2 Timothy 1 :8-9

As much as this is a letter to Timothy and about his ministry, it isn’t really about him. Paul wants to keep the focus on Jesus Christ and what he has done. It is not on the basis of our work that we are called, but because of God’s purpose and grace.

That doesn’t mean we aren’t called to do a work. We are. God has a plan for us and wants us to follow it. But just as it isn’t all about Timothy, it isn’t all about you or me. We are to make our work point to Jesus.

We do have a role to play, but Jesus deserves all the glory. We would have nothing if not for the grace given in him.

It reminds me a bit of this quote from Stacey King, a teammate of Michael Jordan.

I’ll always remember this as the night that Michael Jordan and I combined for 70 points.
(Said after Michael Jordan scored a career high 69 points and Stacey King scored 1 point against the Cavaliers. )*

*But when it comes to the work of our salvation, we don’t even contribute that one point.

Remember Jesus Christ: a lesson from The Silver Chair

Remember Jesus Christ, risen from the dead, the offspring of David, as preached in my gospel, for which I am suffering, bound with chains as a criminal. But the word of God is not bound! Therefore I endure everything for the sake of the elect, that they also may obtain the salvation that is in Christ Jesus with eternal glory.
2 Timothy 2:8-10

To remember Jesus Christ was important for Paul, since it was for Jesus’ that Paul suffered. And he charges Timothy to remember, and not only for himself and for his work, but for others. Timothy is to guard the truth, care for it, and pass it on, reminding the brothers and sisters of this gospel.

Likewise, our common calling is not just to speak about God, but to remind each other of this gospel: That God came to earth in Christ, he put to death death itself, has forgiven our sins and will give us life with him forevermore. Do you remember that? Something has happened on the cross and who we are is a consequence of Jesus Christ. We should never grow weary of thinking back to these things.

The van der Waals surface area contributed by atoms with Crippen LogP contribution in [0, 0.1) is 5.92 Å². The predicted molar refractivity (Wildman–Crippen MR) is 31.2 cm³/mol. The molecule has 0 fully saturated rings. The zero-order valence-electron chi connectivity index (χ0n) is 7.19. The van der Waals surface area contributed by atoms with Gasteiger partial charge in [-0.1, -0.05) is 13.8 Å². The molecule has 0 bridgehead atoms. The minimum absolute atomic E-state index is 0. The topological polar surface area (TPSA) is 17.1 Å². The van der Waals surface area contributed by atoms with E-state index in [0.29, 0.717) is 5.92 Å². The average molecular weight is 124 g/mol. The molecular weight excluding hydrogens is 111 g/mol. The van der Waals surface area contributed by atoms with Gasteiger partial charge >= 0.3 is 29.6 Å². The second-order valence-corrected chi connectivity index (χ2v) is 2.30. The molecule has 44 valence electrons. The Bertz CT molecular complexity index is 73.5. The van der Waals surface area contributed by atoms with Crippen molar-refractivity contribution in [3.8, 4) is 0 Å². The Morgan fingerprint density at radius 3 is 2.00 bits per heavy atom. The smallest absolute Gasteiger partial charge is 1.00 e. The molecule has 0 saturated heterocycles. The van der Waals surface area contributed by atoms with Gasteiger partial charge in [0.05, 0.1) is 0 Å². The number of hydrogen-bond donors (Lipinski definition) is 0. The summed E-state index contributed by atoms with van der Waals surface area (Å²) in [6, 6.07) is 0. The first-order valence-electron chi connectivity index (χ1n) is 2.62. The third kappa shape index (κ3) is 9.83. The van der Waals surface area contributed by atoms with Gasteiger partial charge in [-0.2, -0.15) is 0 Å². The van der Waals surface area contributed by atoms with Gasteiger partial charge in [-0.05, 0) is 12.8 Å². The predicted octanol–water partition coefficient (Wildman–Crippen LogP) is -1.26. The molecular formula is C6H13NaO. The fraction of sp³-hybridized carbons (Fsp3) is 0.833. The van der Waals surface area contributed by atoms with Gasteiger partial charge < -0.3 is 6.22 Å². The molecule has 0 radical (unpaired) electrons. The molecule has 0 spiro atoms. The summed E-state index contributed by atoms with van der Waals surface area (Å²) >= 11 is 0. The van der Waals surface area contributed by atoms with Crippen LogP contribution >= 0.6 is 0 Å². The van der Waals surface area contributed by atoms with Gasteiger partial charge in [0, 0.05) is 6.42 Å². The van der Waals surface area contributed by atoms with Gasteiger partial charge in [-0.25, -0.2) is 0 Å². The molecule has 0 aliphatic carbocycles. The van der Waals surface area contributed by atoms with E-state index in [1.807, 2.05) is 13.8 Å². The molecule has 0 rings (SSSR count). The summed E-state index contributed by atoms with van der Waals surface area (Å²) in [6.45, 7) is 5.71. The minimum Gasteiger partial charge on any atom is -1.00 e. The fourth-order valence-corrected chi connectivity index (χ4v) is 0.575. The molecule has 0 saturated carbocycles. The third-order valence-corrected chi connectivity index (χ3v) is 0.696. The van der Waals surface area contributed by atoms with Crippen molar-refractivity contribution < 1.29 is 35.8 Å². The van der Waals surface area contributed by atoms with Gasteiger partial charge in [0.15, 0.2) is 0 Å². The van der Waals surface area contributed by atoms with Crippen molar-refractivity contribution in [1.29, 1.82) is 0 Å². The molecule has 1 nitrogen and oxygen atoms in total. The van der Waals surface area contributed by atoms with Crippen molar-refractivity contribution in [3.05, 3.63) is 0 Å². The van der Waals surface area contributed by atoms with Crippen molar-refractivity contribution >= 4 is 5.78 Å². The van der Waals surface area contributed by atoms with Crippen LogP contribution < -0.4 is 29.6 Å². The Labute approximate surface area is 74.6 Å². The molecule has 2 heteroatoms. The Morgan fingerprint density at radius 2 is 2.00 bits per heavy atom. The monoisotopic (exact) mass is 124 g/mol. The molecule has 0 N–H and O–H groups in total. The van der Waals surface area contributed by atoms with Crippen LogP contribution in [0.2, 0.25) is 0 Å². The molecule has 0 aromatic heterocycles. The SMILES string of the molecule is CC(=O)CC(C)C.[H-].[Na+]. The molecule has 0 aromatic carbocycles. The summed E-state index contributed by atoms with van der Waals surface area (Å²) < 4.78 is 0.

To understand better what Paul is saying here we need to stop and look at what it means to remember. I want to make sure the active tone of this word is coming across. It is not just reminiscing or simple, dull memorization so that if someone quizzes you about Jesus you can ring in with the answer.

It’s not quite, “Don’t forget.” It’s more.

My family does a far bit of road tripping up and down the East Coast. One thing we do to pass the time is listen to audiobooks. One year we went through a great recording of The Chronicles of Narnia. In my favorite, The Silver Chair, I think we learn well what it means to remember, and why we should. The Christ figure, Aslan, a lion, tells a girl Jill four signs to lead her on her journey. And before he sets Jill on her way, he gives her a speech in which he says:

“But first, remember, remember, remember the signs, say them to yourself when you wake in the morning and when you lie down at night, and when you wake in the middle of the night. And whatever strange things may happen to you, let nothing turn your mind from following the signs. … The signs which you have learned here will not look at all as you expect them to look, when you met them there. That is why it is so important to know them by heart, and pay no attention to appearances. Remember the signs and believe the signs.”
(Chronicles of Narnia, CS Lewis, 560)